More specifically Real Ale, a sure sign of proving if the watering hole you have found yourself in is worthy of your hard earned cash. Unlike your keg beers, lagers and smooth flows the quality of the real ale defines how good your Pub team are. Real Ale is a living liquid and thus has to be maintained, a job which contrary to some belief, is not particularly difficult but is astoundingly not done right a lot of the times. A well kept beer is a sign of attentive staff and management and a good sign of the efficiency of the staff is to note the speed of change of the guest ales, if they turnover a lot it is a good sign of staff which know what they are doing. Of course getting guest ales in has a certain element of risk, not every ale will be a hit with the pub’s crowd, it is a chance your barman takes on every order. A seasoned barman will be able to have a shrewd idea of the sort of beers that will sell based on the regular trade, but of course you also need to appeal to beyond your regular trade and gambles often pay off. An infrequent visitor may soon become a new regular thanks to the variation of ales and styles, being a barman is at times akin to being in a Star Wars movie: it is balancing between the light and the dark. At the moment here in Blighty, Gold and Light ales are popular with a plethora of Pale Ales, Golden Ales and !ight Ale saturating the scene and a low level presence of dark ales such as Mild,Porter and Stout being about. Cask Mild, Porter and Stout aren’t a particularly common sight on pulls at the moment with many pubs only going as far as dark Amber or Tawny ales to appeal to the dark side.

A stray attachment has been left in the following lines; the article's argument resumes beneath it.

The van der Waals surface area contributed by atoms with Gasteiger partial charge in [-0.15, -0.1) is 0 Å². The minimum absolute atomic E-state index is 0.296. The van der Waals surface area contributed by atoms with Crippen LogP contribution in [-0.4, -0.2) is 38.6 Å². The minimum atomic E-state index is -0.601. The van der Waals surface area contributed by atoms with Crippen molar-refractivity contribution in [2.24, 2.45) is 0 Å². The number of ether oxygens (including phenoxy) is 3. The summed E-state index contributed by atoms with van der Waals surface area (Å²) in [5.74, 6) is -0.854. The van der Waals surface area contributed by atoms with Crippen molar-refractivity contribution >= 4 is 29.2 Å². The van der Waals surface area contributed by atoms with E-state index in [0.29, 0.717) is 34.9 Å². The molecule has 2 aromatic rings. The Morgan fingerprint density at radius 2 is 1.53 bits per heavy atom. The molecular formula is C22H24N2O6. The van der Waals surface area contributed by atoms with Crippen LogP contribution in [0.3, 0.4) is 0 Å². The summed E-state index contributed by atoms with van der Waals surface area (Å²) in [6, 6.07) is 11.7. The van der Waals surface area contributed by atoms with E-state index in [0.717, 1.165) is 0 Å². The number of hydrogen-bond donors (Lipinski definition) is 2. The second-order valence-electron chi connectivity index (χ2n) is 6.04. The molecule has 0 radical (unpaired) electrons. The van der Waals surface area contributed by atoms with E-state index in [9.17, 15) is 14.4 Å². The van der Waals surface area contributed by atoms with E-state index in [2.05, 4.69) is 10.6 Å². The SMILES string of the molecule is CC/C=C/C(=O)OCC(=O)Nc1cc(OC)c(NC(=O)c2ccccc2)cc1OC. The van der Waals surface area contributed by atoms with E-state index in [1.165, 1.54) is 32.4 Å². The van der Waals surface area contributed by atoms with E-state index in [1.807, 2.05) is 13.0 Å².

This will no doubt change, CAMRA push Mild in May to help bring that particular ale style back in the Limelight and get it out of the “old man’s drink” reputation it has. I feel CAMRA needs to push dark ale more: how about a Back to Black campaign with a tagine like”once you try black, you’ll never go back”.